FEEDBACK Regarding the female pharmacist concerned about a male physician’s persistent touching and suggestive comments (July 28):
Reader #1 – “I’m a male surgeon. That's a horrid situation of harassment. The pharmacist should immediately report this.
“While there’s sometimes a culture of “specialized” comments in hospitals, it’s often mutual and built up after years of trust in a close-knit team.
“The medical staff are responsible to the chief of staff for conduct.
“This is because hospital Human Resources (HR) usually cannot “fire” nor discipline physicians.
“Any member of the public can complain to the College of Physicians about behaviour.”
Reader #2 – “This is a typical one-sided story from a "completely innocent" person being abused by her/his superior.
“While I don’t support the doctor’s behaviour, I think this just didn't happen overnight.
“The doctor did step over the line.
“But the woman didn't include other details – e.g. if she had any personal gains while allowing the Doctor to progress with his inappropriate behaviour.
“Did the doctor help her to get a promotion, a better-paid job? Does she now have more fun and/or more freedom, and less workload?
“Does he cover for her when she’s not working but was supposed to work?
“Does he take her out for lunches, buy her presents, take her on business trips?
“Did she like his attention, or flirting with the doctor?
“Why didn't she say anything initially?
“She could’ve politely declined his advances and been clear that she’s not interested. She didn't do that.
“I work for a huge organization. Annually, we’re required to complete a module about "Respect at the Workplace."
“It states that there’s nothing wrong with asking someone to go out (ONCE only), regardless of their marital status.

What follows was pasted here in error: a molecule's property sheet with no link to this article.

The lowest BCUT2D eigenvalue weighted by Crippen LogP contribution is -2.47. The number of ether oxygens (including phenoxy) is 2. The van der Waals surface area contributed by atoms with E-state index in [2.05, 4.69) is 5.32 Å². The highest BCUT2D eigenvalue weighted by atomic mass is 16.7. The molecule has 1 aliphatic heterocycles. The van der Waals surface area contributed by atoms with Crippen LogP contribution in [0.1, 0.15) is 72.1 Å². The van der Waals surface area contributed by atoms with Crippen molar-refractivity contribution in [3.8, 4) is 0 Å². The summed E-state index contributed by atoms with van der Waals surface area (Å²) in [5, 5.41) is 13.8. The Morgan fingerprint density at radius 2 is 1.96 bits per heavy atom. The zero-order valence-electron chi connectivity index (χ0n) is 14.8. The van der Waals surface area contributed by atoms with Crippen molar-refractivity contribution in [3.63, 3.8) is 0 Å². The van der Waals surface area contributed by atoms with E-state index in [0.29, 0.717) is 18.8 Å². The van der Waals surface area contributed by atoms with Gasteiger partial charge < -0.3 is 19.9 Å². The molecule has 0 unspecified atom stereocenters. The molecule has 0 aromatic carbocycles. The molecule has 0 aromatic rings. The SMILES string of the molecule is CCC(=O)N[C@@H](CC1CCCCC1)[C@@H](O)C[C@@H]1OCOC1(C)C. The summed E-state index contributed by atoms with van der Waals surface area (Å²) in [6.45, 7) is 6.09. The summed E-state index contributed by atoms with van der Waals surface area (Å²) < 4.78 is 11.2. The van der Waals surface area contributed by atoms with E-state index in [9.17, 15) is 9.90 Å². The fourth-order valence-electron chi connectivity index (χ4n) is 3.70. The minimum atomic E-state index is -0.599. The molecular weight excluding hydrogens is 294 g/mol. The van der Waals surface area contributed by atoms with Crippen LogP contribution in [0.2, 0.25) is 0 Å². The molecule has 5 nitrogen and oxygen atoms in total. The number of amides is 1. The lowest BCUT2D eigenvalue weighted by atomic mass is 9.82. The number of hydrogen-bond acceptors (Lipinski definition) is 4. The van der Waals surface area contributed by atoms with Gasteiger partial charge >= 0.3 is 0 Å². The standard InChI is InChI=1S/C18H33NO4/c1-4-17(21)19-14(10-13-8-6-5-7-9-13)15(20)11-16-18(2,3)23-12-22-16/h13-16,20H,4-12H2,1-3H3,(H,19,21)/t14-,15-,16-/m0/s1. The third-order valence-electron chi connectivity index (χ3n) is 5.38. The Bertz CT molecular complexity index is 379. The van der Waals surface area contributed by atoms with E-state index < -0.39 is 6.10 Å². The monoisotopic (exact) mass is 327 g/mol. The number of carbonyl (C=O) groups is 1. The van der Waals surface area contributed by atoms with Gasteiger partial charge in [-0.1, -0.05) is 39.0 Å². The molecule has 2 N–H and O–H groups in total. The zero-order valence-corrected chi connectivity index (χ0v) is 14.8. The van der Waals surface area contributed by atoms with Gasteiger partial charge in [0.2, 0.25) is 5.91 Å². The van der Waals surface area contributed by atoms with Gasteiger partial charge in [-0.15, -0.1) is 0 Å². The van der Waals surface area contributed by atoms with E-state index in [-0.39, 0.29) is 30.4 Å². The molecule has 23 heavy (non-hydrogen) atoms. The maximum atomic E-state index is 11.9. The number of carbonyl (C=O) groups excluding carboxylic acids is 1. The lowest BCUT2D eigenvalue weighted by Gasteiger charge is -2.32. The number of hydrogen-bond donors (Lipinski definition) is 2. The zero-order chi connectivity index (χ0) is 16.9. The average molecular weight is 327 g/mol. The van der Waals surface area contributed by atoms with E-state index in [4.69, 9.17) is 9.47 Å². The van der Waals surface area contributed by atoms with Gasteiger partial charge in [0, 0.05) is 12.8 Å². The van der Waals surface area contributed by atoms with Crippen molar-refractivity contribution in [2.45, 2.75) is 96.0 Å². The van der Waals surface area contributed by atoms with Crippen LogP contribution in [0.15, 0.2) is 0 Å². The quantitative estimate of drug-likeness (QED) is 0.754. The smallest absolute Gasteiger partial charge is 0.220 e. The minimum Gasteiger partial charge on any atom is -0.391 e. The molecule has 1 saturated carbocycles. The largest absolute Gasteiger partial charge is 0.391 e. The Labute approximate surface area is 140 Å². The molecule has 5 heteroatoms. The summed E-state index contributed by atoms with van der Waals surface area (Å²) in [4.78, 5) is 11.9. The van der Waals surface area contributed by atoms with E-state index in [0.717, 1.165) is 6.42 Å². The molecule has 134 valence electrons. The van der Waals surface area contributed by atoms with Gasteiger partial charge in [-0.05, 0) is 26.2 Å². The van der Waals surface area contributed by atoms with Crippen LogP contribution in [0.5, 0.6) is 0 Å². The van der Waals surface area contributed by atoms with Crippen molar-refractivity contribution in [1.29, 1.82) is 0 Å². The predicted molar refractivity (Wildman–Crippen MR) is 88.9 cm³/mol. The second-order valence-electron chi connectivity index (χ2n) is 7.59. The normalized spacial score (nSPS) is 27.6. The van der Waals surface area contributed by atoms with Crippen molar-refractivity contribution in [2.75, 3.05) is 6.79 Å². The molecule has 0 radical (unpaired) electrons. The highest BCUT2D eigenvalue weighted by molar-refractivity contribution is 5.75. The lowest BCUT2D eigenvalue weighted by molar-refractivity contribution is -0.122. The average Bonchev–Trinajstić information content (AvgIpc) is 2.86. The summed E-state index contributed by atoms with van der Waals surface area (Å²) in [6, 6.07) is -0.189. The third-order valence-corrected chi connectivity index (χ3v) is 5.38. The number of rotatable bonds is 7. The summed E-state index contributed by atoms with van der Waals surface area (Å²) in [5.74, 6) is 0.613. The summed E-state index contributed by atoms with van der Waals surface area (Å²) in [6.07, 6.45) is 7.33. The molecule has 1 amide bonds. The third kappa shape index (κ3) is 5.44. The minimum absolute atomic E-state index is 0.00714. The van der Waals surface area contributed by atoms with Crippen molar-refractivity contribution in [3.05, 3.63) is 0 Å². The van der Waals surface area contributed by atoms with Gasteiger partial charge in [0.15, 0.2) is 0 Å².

“I think she played a big role in letting him cross the line and she has to take responsibility for that.
“However, if she tells him that she doesn't want to continue with this relationship, there’s a chance that she’ll lose some or all of the perks.
“So it seems best (Ellie: presumably the writer is being sarcastic here) for Ms. Touched Too Much to be selfish, report him, and let him lose his job.
“Instead, she should’ve been "Touched once and never again" or "Never touched in the First Place."
Ellie – As has happened too often with workplace harassment complaints from either men or women, the pharmacist who tried (albeit misguidedly) not to cause trouble, is presumed to have enjoyed the harassment, and/or stayed with it for personal gain.
While we can’t interrogate her (as Reader #2 would prefer), she wrote that she’s 34, happily married, and would never cheat.
She said she didn’t want to make a scene despite discomfort when the doctor pushed his body against her, so tried to ignore him.
She asked me if he was “harmlessly flirting” as she had “no experience with dating and flirting in the adult workplace.”
She said she’s “never shown signs” of being interested.
She was clearly worried that the doctor would take this behaviour further.
I stand by my response to her: “If he tries anything further, say calmly and firmly, ‘This is inappropriate,’ and get your report to hospital officials immediately.” They can then investigate, not make assumptions.
To all readers: Get acquainted with the laws on workplace harassment in your jurisdiction. Keep a diary of incidents, report abuse to HR, and if necessary, take it to higher responsible authorities.
On July 30th, you wrote: “A single woman friend shouldn’t contact your husband to meet, without your knowledge.”
But what if it’s a married friend contacting your husband or your ex-husband?
An ex-husband is no longer “yours.” That said, the good-girlfriend rule still has some bearing – a married friend should not pursue your ex.
However, people meet up, get attracted, or have a common interest. A good friend would let you know as soon as possible, and be sensitive to your relationship with him, e.g. respecting parenting arrangements, and not taking his side against you. The fact that she’s married is between them.
But your husband IS a different matter. Your married friends should not become best buddies with your guy, without you being included and in the loop re: correspondence.
No private email contact, no going out together without you being invited…. except for, say, a course/meeting, and you aware of it.
Tip of the day:
Men and women alike need to know their rights regarding workplace abuse/harassment and demonstrate their own zero tolerance.